Aunty Mary (by Common Grounds) is the dam of Mary's Daughter (by Royal Applause), who was runner-up in the Group 3 Firth of Clyde Stakes over six furlongs at Ayr as a juvenile, and Titivation (by Montjeu) is the dam of Titi Makfi (by Makfi), a listed winner over 12 furlongs on the polytrack at Kempton in November.
Carmita (by Caerleon), a half-sister to Attraction's unraced dam Flirtation (by Pursuit Of Love), was a capable middle-distance performer who won the Listed Grand Prix du Sud-Ouest and took third in the Group 2 Prix de Royallieu, and their siblings also include Malaya (by Last Tycoon), the dam of Group 3 Polar Cup scorer You Never Know (by Diaghlyphard).
If you go back to the fourth dam, the thrice unplaced mare Land Ho (by Primera), then you will find that descendants of some of her daughters and granddaughters include Group 1 Prix de la Salamandre winner Lord Of Men (by Groom Dancer), lightly-raced Japanese filly champion and dual Group 1 mile star Major Emblem (by Daiwa Major), and several horses who have won at the highest level in South America.
All of those horses are between distantly to remotely connected to Elarqam, as are his Timeform 121-rated, July Cup-winning fifth dam Lucasland (by Lucero), her 12-furlong Group 3-winning daughter Lucent (by Irish Ball), and her outstanding great-granddaughter Sonic Lady (by Nureyev), a Timeform 129-rated mile star of the 1980s.
Elarqam, who was bred by Floors Farming and was sold for 1,600,000gns from Book 1 of the Tattersalls October Yearling Sale, could be anything.
Attraction's current two-year-old, who is also trained by Mark Johnston for Hamdan Al Maktoum, made 1,350,000gns at the 2017 edition of that famous sale and he has been named Maydanny (by Dubawi).
Timeform 129-rated sprint champion Kyllachy (by Pivotal) was a long-time popular member of the Cheveley Park Stud stallion team and he retired from active service last year at the age of 19. His Group 1-winning son Twilight Son is now in his second season at that important Newmarket base and the veteran's other top-level stars include the seven-figure earners Sole Power and Krypton Factor.
Although primarily associated with sprinters, Kyllachy was always a horse who, with the right mares, had the potential to get high-class seven-furlong horses and milers too, and this he has done. Group 2 Joel Stakes and Group 2 bet365 Mile winner Penitent, whose placings include second to Gordon Lord Byron in the Group 1 Prix de la Foret, is a fine example.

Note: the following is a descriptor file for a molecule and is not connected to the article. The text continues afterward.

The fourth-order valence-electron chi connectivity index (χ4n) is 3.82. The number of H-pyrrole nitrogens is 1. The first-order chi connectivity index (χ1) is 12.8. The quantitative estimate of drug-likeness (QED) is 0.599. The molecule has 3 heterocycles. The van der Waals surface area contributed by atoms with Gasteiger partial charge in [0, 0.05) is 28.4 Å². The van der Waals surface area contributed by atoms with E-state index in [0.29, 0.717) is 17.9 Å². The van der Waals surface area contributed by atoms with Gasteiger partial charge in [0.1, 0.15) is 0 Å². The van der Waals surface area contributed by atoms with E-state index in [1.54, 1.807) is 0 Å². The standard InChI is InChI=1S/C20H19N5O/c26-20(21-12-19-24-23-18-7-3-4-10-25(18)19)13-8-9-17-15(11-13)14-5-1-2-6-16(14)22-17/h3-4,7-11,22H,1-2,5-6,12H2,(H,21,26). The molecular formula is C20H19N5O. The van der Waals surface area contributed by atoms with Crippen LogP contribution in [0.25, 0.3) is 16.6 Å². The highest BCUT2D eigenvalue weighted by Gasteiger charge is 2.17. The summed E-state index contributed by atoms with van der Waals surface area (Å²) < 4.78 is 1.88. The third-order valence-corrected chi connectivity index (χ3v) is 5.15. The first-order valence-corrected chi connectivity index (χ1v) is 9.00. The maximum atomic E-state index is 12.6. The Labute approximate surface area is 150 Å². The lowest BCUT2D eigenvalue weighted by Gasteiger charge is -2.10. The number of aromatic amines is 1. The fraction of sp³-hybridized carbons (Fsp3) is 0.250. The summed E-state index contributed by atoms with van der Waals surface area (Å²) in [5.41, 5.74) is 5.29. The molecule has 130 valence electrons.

It remains to be seen how good Altyn Orda will be at her peak and how far she will stay, but the Roger Varian-trained chestnut is also among his 32 stakes winners, and the way she won the Group 3 Godolphin Oh So Sharp Stakes over seven furlongs on good ground at Newmarket in mid-October suggested that she will be one of her sire's milers.
Indeed, this filly, who is due to make her seasonal reappearance in the Group 3 Lanwades Stud Nell Gwyn Stakes at Newmarket on Wednesday could be a leading Guineas contender next month and a high-class miler after that.
A remarkable aspect of her neck and one-length defeat of Gavota and I Can Fly was that this was her first success. She had chased home Bye Bye Baby in a maiden over the course and distance two weeks before, and she was a half-length runner-up to Peace Trail – another daughter of Kyllachy – on their debut at the July Course in mid-August.
Altyn Orda was bred by Hesmonds Stud Ltd and is the second foal out of an unplaced mare named Albanka. As that chestnut is by multiple US champion sire Giant's Causeway (by Storm Cat) and out of listed scorer Alidiva (by Chief Singer), she certainly looks like 'the right mare' to get a miler by Kyllachy.
She is a full-sister to the nine-furlong Grade 2 scorer Oonagh Maccool, half-sister to Group 1 1000 Guineas heroine Sleepytime (by Royal Academy), to Group 1 Sussex Stakes winner Ali-Royal (by Royal Academy) and to middle-distance Group 1 scorer Taipan (by Last Tycoon), and she is out Alligatrix (by Alleged).